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The occasion of the celebration, which took place April 19, was the abolition of slavery in the District of Columbia.

Two regiments of colored troops and various colored civic associations, with many other colored citizens, assembled in front of the Executive Mansion, making a dense mass of colored faces, relieved here and there by a few white ones. After the firing of cannon and the playing of several martial airs three cheers were given fro the President of the United States, who, having been escorted to a prominent position, addressed the assemblage.

The President, after thanking his colored friends for the compliment they were paying him in presenting themselves before him on the day of their celebration, reminded them that their truest friends were not those who had selected them "as a hobby and a pretense by which they could be successful in obtaining and maintaining power." He claimed to have himself contributed more than any other man in procuring the Constitutional ratification of their emancipation. He had done this not to gain power, but to establish freedom – a cause for which he had periled his all. He concluded as follows:

"Then let me mingle with you in celebration of the day which commenced your freedom. I do it in sincerity and truth, and trust in God the blessings which have been conferred may be enjoyed and appreciated by you, and that you may give them a proper direction. There is something for all to do. You have high and solemn duties to perform, and you ought to remember that freedom is not a new idea. It must be reduced to practical reality. Men in being free must deny themselves many things which seem to be embraced in the idea of universal freedom. It is with you to give evidence to the world and the people of the United States whether you are going to appreciate this great boon as it should be, and that you are worthy of being freemen. Then let me thank you with sincerity for the compliment you have paid me by passing through here to-day, and paying your respects to me. I repeat again, the time will come when you will know who have been your best friends, and who have been your friends from mercenary considerations. Accept my thanks."

Very many of the audience approached and shook hands with the President.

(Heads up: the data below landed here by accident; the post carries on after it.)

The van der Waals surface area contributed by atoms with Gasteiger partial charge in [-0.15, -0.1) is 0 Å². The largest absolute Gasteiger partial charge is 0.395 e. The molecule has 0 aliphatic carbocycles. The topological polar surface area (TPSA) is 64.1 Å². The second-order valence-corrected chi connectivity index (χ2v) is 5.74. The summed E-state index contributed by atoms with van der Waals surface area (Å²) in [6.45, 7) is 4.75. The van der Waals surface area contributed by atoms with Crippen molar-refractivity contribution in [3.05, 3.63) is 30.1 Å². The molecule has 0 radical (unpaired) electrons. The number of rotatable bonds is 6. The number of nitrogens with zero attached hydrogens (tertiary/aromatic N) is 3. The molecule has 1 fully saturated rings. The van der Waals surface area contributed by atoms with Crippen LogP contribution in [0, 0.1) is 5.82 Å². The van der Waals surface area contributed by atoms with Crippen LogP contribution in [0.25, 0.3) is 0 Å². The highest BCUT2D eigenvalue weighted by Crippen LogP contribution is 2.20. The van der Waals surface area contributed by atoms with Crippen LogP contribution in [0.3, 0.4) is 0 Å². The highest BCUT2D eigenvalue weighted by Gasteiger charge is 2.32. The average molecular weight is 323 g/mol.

The procession then re-formed and took up the line of march along Pennsylvania Avenue. In passing the Capitol cheer after cheer rent the air in compliment to their legislative friends. There were probably 4,000 or 5,000 colored men in the procession, while 10,000 of the same race were interested spectators, manifesting their joy and gladness by waving their hats and handkerchiefs and cheering lustily the passing procession. The celebration was closed with religious services and the delivery of addresses in Franklin Square in the presence of a vast multitude. The stand on the south side of the Square was calculated to seat a large number of persons, and was handsomely decorated, a large national flag being displayed on either side, and one hanging in festoons at the front corners, with one in front on which was a message of President Lincoln as follows:

"Fellow citizens of the Senate and House of Representatives: The act entitled 'An act for the release of certain persons held to service in the District of Columbia' has this day been approved and signed. A. Lincoln 'April 16, 1862.'"

Over the top of this stand was the inscription:

"Lincoln, the Liberator of millions: his great work is done, and he sleeps in peace in the great prairies of the West. We are loyal to God and to our country. This is the Lord's doing, and it is marvelous in our eyes."


"We have received our civil rights. Give us the right of suffrage, and the work is done."

The audience were then addressed by the Rev. Highland Garnett (colored), Senator Trumbull, and the Hon. Henry Wilson.

[Below the article is a black and white sketch of the procession, with the inscription: "CELEBRATION OF THE ABOLITION OF SLAVERY IN THE DISTRICT OF COLUMBIA BY THE COLORED PEOPLE, IN WASHINGTON, April 19, 1866. – (sketched by F. Dielman.)"]

This article was originally published in Harper's Weekly May 12, 1866, p. 300

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